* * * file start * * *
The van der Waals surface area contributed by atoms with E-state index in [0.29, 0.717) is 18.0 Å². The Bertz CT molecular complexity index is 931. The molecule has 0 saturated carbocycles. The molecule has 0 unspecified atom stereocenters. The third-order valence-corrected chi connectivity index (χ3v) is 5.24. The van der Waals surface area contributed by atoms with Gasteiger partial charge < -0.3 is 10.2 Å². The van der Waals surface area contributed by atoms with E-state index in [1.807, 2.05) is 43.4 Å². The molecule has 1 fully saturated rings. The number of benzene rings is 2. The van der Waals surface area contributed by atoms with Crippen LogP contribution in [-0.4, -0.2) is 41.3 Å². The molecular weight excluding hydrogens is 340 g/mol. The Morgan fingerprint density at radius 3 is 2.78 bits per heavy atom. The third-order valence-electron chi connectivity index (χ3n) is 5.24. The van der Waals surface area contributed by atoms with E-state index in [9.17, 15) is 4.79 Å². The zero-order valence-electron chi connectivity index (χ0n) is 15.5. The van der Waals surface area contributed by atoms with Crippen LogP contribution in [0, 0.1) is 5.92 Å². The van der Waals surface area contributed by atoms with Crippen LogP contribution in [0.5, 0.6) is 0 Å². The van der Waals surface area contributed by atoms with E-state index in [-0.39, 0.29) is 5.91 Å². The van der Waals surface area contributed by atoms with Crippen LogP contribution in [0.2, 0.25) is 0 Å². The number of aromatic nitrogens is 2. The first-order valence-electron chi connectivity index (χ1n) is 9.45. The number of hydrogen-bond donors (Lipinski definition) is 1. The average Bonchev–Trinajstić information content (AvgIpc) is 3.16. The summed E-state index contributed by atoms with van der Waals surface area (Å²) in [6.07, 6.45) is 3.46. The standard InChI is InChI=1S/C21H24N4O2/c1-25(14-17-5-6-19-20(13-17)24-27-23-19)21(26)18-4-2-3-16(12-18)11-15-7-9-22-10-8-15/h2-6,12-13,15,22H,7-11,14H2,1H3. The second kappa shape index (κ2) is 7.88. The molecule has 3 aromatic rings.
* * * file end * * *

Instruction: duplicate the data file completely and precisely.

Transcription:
The van der Waals surface area contributed by atoms with E-state index in [0.29, 0.717) is 18.0 Å². The Bertz CT molecular complexity index is 931. The molecule has 0 saturated carbocycles. The molecule has 0 unspecified atom stereocenters. The third-order valence-corrected chi connectivity index (χ3v) is 5.24. The van der Waals surface area contributed by atoms with Gasteiger partial charge < -0.3 is 10.2 Å². The van der Waals surface area contributed by atoms with E-state index in [1.807, 2.05) is 43.4 Å². The molecule has 1 fully saturated rings. The number of benzene rings is 2. The van der Waals surface area contributed by atoms with Crippen LogP contribution in [-0.4, -0.2) is 41.3 Å². The molecular weight excluding hydrogens is 340 g/mol. The Morgan fingerprint density at radius 3 is 2.78 bits per heavy atom. The third-order valence-electron chi connectivity index (χ3n) is 5.24. The van der Waals surface area contributed by atoms with E-state index in [9.17, 15) is 4.79 Å². The zero-order valence-electron chi connectivity index (χ0n) is 15.5. The van der Waals surface area contributed by atoms with Crippen LogP contribution in [0, 0.1) is 5.92 Å². The van der Waals surface area contributed by atoms with Crippen LogP contribution in [0.5, 0.6) is 0 Å². The van der Waals surface area contributed by atoms with E-state index in [-0.39, 0.29) is 5.91 Å². The van der Waals surface area contributed by atoms with Crippen LogP contribution in [0.2, 0.25) is 0 Å². The number of aromatic nitrogens is 2. The first-order valence-electron chi connectivity index (χ1n) is 9.45. The number of hydrogen-bond donors (Lipinski definition) is 1. The average Bonchev–Trinajstić information content (AvgIpc) is 3.16. The summed E-state index contributed by atoms with van der Waals surface area (Å²) in [6.07, 6.45) is 3.46. The standard InChI is InChI=1S/C21H24N4O2/c1-25(14-17-5-6-19-20(13-17)24-27-23-19)21(26)18-4-2-3-16(12-18)11-15-7-9-22-10-8-15/h2-6,12-13,15,22H,7-11,14H2,1H3. The second kappa shape index (κ2) is 7.88. The molecule has 3 aromatic rings.